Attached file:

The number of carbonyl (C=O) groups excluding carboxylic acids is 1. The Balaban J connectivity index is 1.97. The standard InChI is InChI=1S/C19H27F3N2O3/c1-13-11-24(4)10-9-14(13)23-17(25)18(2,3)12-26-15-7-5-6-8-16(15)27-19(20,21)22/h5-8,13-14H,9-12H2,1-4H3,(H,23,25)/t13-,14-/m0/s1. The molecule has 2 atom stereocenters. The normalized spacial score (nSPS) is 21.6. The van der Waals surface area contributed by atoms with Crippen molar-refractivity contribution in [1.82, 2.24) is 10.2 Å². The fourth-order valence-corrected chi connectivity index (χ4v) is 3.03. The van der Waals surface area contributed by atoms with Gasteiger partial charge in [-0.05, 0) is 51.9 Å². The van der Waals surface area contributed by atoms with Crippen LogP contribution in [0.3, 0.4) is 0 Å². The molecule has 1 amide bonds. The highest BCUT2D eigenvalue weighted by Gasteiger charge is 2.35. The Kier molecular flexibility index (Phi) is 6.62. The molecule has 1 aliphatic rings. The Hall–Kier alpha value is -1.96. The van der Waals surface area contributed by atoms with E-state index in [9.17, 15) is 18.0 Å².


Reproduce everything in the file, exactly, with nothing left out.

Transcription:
The number of carbonyl (C=O) groups excluding carboxylic acids is 1. The Balaban J connectivity index is 1.97. The standard InChI is InChI=1S/C19H27F3N2O3/c1-13-11-24(4)10-9-14(13)23-17(25)18(2,3)12-26-15-7-5-6-8-16(15)27-19(20,21)22/h5-8,13-14H,9-12H2,1-4H3,(H,23,25)/t13-,14-/m0/s1. The molecule has 2 atom stereocenters. The normalized spacial score (nSPS) is 21.6. The van der Waals surface area contributed by atoms with Crippen molar-refractivity contribution in [1.82, 2.24) is 10.2 Å². The fourth-order valence-corrected chi connectivity index (χ4v) is 3.03. The van der Waals surface area contributed by atoms with Gasteiger partial charge in [-0.05, 0) is 51.9 Å². The van der Waals surface area contributed by atoms with Crippen LogP contribution in [0.3, 0.4) is 0 Å². The molecule has 1 amide bonds. The highest BCUT2D eigenvalue weighted by Gasteiger charge is 2.35. The Kier molecular flexibility index (Phi) is 6.62. The molecule has 1 aliphatic rings. The Hall–Kier alpha value is -1.96. The van der Waals surface area contributed by atoms with E-state index in [9.17, 15) is 18.0 Å².